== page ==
Newspaper article The Journal (Newcastle, England)

North Heir to Pounds 100m Jewish Art Collection; Lost Paintings in Holocaust Restitution Case

Newspaper article The Journal (Newcastle, England)

North Heir to Pounds 100m Jewish Art Collection; Lost Paintings in Holocaust Restitution Case

Article excerpt

Byline: Dan Warburton

THE long-lost Northumberland descendent of a Jewish art collector is in line for a share of a pounds 100m fortune following a Holocaust restitution claim, it emerged last night.

During the Second World War, Jenny Steiner and her two sisters fled their home in Vienna, Austria, following the Nazi invasions, fragmenting their family across the world.

A collection of more than 18 masterpieces was confiscated by the Nazis - which include the work of Gustav Klimt and Egon Schiele - and for more than six decades they remained unclaimed, safely held by the Austrian government.

Four years ago, following extensive research by the Jewish Federation, a 70-year-old British doctor was named as the heir to a pounds 100m Holocaust restitution claim.

And now a Northumberland beneficiary, believed to be the nephew or niece of the executor and a second generation descendent of Jenny Steiner, is in line for a substantial share of the haul of 18 paintings.

The executor, who refused to be named, said: "It was quite a bombshell. My cousin was in hospital, but she died the day that the news came that she could have a claim to the assets of the Steiner family.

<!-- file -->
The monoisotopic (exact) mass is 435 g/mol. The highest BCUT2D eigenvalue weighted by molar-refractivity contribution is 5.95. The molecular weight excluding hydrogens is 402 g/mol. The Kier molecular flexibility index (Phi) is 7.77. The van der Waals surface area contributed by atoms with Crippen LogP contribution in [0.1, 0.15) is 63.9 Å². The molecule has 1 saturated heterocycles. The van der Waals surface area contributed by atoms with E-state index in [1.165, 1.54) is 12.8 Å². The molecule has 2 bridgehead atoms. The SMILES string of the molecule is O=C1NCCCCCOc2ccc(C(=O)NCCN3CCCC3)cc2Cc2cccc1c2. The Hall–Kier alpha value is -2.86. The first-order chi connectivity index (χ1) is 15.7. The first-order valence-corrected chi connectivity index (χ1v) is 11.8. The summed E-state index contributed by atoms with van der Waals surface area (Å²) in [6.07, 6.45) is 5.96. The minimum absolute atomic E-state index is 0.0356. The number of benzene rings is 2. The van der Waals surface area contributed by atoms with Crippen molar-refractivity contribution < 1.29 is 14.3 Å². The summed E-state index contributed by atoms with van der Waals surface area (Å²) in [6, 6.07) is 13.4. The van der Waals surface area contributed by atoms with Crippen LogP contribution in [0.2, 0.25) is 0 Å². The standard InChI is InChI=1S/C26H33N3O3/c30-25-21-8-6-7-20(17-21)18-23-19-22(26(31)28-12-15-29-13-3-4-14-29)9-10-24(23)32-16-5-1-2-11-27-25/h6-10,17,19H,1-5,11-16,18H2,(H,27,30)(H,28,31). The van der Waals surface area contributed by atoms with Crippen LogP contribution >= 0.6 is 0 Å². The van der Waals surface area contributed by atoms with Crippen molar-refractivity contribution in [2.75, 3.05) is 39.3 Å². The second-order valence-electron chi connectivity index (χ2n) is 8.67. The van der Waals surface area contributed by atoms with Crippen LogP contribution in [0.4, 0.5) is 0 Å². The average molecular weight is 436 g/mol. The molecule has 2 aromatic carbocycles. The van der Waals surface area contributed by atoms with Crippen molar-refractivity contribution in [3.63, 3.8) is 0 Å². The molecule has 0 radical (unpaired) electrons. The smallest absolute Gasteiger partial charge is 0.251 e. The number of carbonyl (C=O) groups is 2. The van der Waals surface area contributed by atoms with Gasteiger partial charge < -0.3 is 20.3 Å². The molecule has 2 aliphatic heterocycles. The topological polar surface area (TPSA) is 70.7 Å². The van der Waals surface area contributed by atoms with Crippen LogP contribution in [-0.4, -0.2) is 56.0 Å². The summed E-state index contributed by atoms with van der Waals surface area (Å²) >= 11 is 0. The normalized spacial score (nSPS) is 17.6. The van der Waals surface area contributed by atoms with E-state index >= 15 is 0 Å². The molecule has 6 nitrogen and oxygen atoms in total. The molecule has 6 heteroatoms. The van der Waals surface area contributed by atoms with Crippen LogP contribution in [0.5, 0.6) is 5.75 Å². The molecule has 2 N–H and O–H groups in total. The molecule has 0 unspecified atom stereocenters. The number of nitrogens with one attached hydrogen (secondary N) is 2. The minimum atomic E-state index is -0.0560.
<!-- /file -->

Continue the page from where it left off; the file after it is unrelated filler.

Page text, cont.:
"I received a phone call from the Federation of Austrian Jewish Communities.

It was completely out of the blue, I'd never heard anything about the family before.

"My cousin was married to an Austrian man who had converted to Catholicism, but he was born Jewish.

"When he died, his mother Daisy wanted her daughter-in-law, my cousin, to inherit her assets under Austrian law, so she adopted my cousin.

"My cousin's husband was the grandson of Jenny Steiner."

The first paintings to be recovered was Klimt's Landhaus am Attersee in 2001, sold for around pounds 18m by Sotheby's in Geneva, Switzerland.

Three paintings by Schiele, worth around pounds 5m each, have also been returned, but the executor believes there are about 14 more to be found.

The executor said: "I'm not exactly a connoisseur, I never knew a thing about art before. I had to learn very quickly about art and about family history.

"It's been an extraordinary experience, and I have no idea when it will end. But it's kept me busy in my retirement, for sure.

"I couldn't guess at how much the full estate is actually worth, and obviously it has to be divided among many relatives. But the Klimts go for more than pounds 20m each, so we will see what happens when the other claims go through."

Jenny Steiner fled to New York but her sister Irinka, who also collected Klimt's paintings, was killed in the Holocaust.

A third sister, Serena, escaped from Austria but died before the end of the war. It is believed Klimt painted a portrait of Serena. …

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